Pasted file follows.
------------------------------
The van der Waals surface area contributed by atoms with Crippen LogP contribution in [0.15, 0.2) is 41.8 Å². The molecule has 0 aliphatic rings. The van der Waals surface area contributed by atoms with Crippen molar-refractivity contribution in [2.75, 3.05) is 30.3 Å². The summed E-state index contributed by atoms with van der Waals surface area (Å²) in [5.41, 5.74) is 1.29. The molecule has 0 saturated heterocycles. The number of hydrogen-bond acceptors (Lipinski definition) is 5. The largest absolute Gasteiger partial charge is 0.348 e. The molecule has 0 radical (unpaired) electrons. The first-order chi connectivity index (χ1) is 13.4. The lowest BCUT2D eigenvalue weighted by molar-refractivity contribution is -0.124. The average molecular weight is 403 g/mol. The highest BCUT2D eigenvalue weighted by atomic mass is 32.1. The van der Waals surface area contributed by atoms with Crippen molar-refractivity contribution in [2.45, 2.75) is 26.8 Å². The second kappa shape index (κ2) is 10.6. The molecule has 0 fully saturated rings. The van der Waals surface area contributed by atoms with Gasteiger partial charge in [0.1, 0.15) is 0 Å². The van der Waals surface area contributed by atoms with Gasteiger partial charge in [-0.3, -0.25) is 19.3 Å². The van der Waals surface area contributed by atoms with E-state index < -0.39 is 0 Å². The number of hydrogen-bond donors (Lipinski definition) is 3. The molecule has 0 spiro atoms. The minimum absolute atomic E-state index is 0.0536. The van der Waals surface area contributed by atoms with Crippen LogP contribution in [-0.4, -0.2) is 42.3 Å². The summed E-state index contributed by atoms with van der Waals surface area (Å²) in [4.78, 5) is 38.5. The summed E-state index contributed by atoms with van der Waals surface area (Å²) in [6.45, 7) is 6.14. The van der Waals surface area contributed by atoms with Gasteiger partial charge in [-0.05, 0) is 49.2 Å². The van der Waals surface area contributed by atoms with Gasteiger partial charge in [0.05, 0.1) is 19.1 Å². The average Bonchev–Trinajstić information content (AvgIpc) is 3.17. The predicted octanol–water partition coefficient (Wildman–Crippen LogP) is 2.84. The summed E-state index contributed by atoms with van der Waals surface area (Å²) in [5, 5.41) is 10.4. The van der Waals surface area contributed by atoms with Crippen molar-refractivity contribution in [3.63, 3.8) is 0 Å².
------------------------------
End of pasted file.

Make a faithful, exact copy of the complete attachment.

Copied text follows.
The van der Waals surface area contributed by atoms with Crippen LogP contribution in [0.15, 0.2) is 41.8 Å². The molecule has 0 aliphatic rings. The van der Waals surface area contributed by atoms with Crippen molar-refractivity contribution in [2.75, 3.05) is 30.3 Å². The summed E-state index contributed by atoms with van der Waals surface area (Å²) in [5.41, 5.74) is 1.29. The molecule has 0 saturated heterocycles. The number of hydrogen-bond acceptors (Lipinski definition) is 5. The largest absolute Gasteiger partial charge is 0.348 e. The molecule has 0 radical (unpaired) electrons. The first-order chi connectivity index (χ1) is 13.4. The lowest BCUT2D eigenvalue weighted by molar-refractivity contribution is -0.124. The average molecular weight is 403 g/mol. The highest BCUT2D eigenvalue weighted by atomic mass is 32.1. The van der Waals surface area contributed by atoms with Crippen molar-refractivity contribution in [2.45, 2.75) is 26.8 Å². The second kappa shape index (κ2) is 10.6. The molecule has 0 fully saturated rings. The van der Waals surface area contributed by atoms with Gasteiger partial charge in [0.1, 0.15) is 0 Å². The van der Waals surface area contributed by atoms with Gasteiger partial charge in [-0.3, -0.25) is 19.3 Å². The van der Waals surface area contributed by atoms with E-state index < -0.39 is 0 Å². The number of hydrogen-bond donors (Lipinski definition) is 3. The molecule has 0 spiro atoms. The minimum absolute atomic E-state index is 0.0536. The van der Waals surface area contributed by atoms with Crippen LogP contribution in [-0.4, -0.2) is 42.3 Å². The summed E-state index contributed by atoms with van der Waals surface area (Å²) in [4.78, 5) is 38.5. The summed E-state index contributed by atoms with van der Waals surface area (Å²) in [6.45, 7) is 6.14. The van der Waals surface area contributed by atoms with Gasteiger partial charge in [-0.05, 0) is 49.2 Å². The van der Waals surface area contributed by atoms with Gasteiger partial charge in [0.05, 0.1) is 19.1 Å². The average Bonchev–Trinajstić information content (AvgIpc) is 3.17. The predicted octanol–water partition coefficient (Wildman–Crippen LogP) is 2.84. The summed E-state index contributed by atoms with van der Waals surface area (Å²) in [5, 5.41) is 10.4. The van der Waals surface area contributed by atoms with Crippen molar-refractivity contribution in [3.63, 3.8) is 0 Å².